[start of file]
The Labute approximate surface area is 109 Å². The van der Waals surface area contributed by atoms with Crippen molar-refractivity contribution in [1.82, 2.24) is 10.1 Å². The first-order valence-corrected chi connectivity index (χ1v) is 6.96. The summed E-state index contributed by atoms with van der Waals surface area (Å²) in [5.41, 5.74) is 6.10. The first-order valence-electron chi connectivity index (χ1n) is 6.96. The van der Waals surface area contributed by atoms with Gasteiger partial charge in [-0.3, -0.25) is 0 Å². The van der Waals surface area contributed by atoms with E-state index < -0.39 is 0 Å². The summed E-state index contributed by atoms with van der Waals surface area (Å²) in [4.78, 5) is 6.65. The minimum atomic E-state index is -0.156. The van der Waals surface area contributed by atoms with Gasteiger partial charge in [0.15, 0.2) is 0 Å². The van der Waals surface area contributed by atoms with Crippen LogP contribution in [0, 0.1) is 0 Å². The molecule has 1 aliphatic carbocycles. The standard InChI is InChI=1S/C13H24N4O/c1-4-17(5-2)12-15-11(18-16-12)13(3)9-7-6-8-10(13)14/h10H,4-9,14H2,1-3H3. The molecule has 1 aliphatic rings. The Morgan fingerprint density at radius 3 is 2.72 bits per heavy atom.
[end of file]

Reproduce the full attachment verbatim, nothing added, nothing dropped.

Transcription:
The Labute approximate surface area is 109 Å². The van der Waals surface area contributed by atoms with Crippen molar-refractivity contribution in [1.82, 2.24) is 10.1 Å². The first-order valence-corrected chi connectivity index (χ1v) is 6.96. The summed E-state index contributed by atoms with van der Waals surface area (Å²) in [5.41, 5.74) is 6.10. The first-order valence-electron chi connectivity index (χ1n) is 6.96. The van der Waals surface area contributed by atoms with Gasteiger partial charge in [-0.3, -0.25) is 0 Å². The van der Waals surface area contributed by atoms with E-state index < -0.39 is 0 Å². The summed E-state index contributed by atoms with van der Waals surface area (Å²) in [4.78, 5) is 6.65. The minimum atomic E-state index is -0.156. The van der Waals surface area contributed by atoms with Gasteiger partial charge in [0.15, 0.2) is 0 Å². The van der Waals surface area contributed by atoms with Crippen LogP contribution in [0, 0.1) is 0 Å². The molecule has 1 aliphatic carbocycles. The standard InChI is InChI=1S/C13H24N4O/c1-4-17(5-2)12-15-11(18-16-12)13(3)9-7-6-8-10(13)14/h10H,4-9,14H2,1-3H3. The molecule has 1 aliphatic rings. The Morgan fingerprint density at radius 3 is 2.72 bits per heavy atom.